About Me

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About Write Thoughts

All writers begin as an audience. We read a good story, think about it, and sometimes discuss it with others. At some point we try our hand at writing, and promptly run into problems, which leads us to the third aspect of writing, study. We take classes, attend seminars, and read books on writing, all in an effort to write stronger stories.

This blog focuses on study; what we can learn from theories and techniques, and what we can learn from other authors. My hope is to create a dialogue with other aspiring writers, and evolve our understanding of good storytelling.

Posts are divided into the following categories: writing fiction, story reviews, awards, discussion, guest, journals, stories, and announcements. Use the menus along the top to navigate, or Click categories and subcategories along the right.

Home will always feature the most recent blog posts.

Quotes is an ongoing collection of meaningful phrases that I’ve encountered.

Writing posts focus on theories and techniques of storytelling.
Reviews focus on specific books and short stories.
Both Writing & Review posts are also indexed, for those who wish to browse by keyword.

Discussion posts focus on debatable topics, questions that may not have a definitive answer, and are probably better for it.

Stories include fictional and nonfiction shorts, as well as personal thoughts and experiences that I wish to share. Announcements are self explanatory. Both will be posted as they arise.

Journals are my personal ramblings, stories of my life, which I hope others find helpful, or at least interesting :-).

Resources includes:

  1. Links to other websites where I maintain a profile.
  2. Books on Writing
  3. Blogs that I’ve found helpful
  4. Fiction Recommendations, a series of lists based on subgenre or style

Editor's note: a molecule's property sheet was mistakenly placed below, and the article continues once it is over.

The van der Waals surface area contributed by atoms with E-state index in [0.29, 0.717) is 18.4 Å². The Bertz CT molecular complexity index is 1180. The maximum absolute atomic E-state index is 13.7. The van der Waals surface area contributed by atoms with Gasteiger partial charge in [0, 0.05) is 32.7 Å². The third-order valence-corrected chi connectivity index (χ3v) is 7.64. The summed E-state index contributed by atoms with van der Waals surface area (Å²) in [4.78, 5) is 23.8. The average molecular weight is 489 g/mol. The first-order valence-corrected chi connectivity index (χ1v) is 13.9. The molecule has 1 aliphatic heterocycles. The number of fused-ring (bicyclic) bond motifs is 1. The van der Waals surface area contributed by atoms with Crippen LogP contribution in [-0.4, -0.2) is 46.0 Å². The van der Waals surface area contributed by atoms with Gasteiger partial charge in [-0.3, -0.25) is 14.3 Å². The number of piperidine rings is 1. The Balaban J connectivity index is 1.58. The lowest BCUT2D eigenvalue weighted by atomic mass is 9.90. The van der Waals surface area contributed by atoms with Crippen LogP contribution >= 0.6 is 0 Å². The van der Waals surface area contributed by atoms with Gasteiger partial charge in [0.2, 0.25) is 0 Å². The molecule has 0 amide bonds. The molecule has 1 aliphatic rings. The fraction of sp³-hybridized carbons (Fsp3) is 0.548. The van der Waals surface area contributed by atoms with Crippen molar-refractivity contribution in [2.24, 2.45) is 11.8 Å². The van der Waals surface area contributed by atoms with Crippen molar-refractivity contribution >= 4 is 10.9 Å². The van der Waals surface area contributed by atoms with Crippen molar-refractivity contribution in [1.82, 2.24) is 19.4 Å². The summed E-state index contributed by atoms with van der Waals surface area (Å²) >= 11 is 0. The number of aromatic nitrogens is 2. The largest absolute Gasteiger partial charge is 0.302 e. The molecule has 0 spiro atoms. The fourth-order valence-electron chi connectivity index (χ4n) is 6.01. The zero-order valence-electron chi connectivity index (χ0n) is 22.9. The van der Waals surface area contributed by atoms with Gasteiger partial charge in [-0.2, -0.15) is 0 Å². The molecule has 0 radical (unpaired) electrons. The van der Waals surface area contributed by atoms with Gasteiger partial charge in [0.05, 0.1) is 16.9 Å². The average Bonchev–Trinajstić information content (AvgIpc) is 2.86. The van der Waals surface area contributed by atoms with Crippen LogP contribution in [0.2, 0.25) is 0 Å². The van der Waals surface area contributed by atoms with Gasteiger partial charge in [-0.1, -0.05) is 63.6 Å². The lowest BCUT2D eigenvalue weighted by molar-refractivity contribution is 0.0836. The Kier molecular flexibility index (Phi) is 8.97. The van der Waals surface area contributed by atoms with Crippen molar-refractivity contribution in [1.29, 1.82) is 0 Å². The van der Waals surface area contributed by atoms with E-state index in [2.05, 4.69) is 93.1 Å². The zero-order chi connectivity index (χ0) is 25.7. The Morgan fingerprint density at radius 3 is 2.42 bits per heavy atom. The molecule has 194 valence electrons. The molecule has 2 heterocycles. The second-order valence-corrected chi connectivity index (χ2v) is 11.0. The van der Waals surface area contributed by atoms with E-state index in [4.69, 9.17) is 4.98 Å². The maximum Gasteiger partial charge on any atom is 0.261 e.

5. Worksheets that can help flesh out aspects of a story.


About Me

Hello. My name’s Adam. I’m a creative writer; mostly fiction.
I’ve always loved stories, but when I was ten I started to notice patterns in the stories, and I began looking for specific stories that broke the pattern, until one day, thoroughly frustrated, I decided to write the story I was looking for myself.

The results were rubbish, but the experience was intoxicating. Stories have always struck me as magical; the way that someone I’ve never met can put thoughts and ideas, memories, into my mind, using only words.

At first I focused on cranking out stories as fast as I could. Then I tried focusing on a single story, trying to perfect it. As time passed I tried various techniques, before finally settling on a little bit of everything.

Creating posts on writing help me to better organize my ideas about writing, while reviews force me to more thoroughly analyze and understand why and how a story works. I also make it a point to spend at least a few hours a week working on a story; either developing, writing, or revising it.
To anyone who’s interested in writing, I recommend joining or forming a writer’s group. The support helps you get in the habit of working on writing regularly.

When I’m not writing I like to read/watch (anime, fantasy, some science fiction, and a smattering of other genres), play board games with friends (Resistance, Catan, Ascension, Cyclades), or video games on my own (Silent Hill, Legend of Zelda, Assassin’s Creed, Ico & the Colossus), and generally go on day trips to interesting places (museums, state parks, Renaissance Fairs, etc.).

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19 thoughts on “About

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  2. I presume you picked up Last Guardian based on your taste in gaming.

    Good to hear that you are a fellow anime fan. If you don’t like seeing the same story patterns be sure to avoid the harem genre as those show recycle ideas, characters and jokes.

    • I haven’t yet, but it’s in my list.
      Thanks for the tip. Of course watching one or two harem anime might be worth it, as a unique style of story. Who knows, I might learn something 🙂

    • Indeed. I think video games have a unique advantage when it comes to suspense. There can be a planned ending to the story, while simultaneously maintaining a constant and real threat of a premature death. I thought the use of fog to create claustrophobia in an outdoor setting was brilliant, and the radio as a warning that “something” was coming closer, without specifying what or from which direction, was another strong narrative choice.

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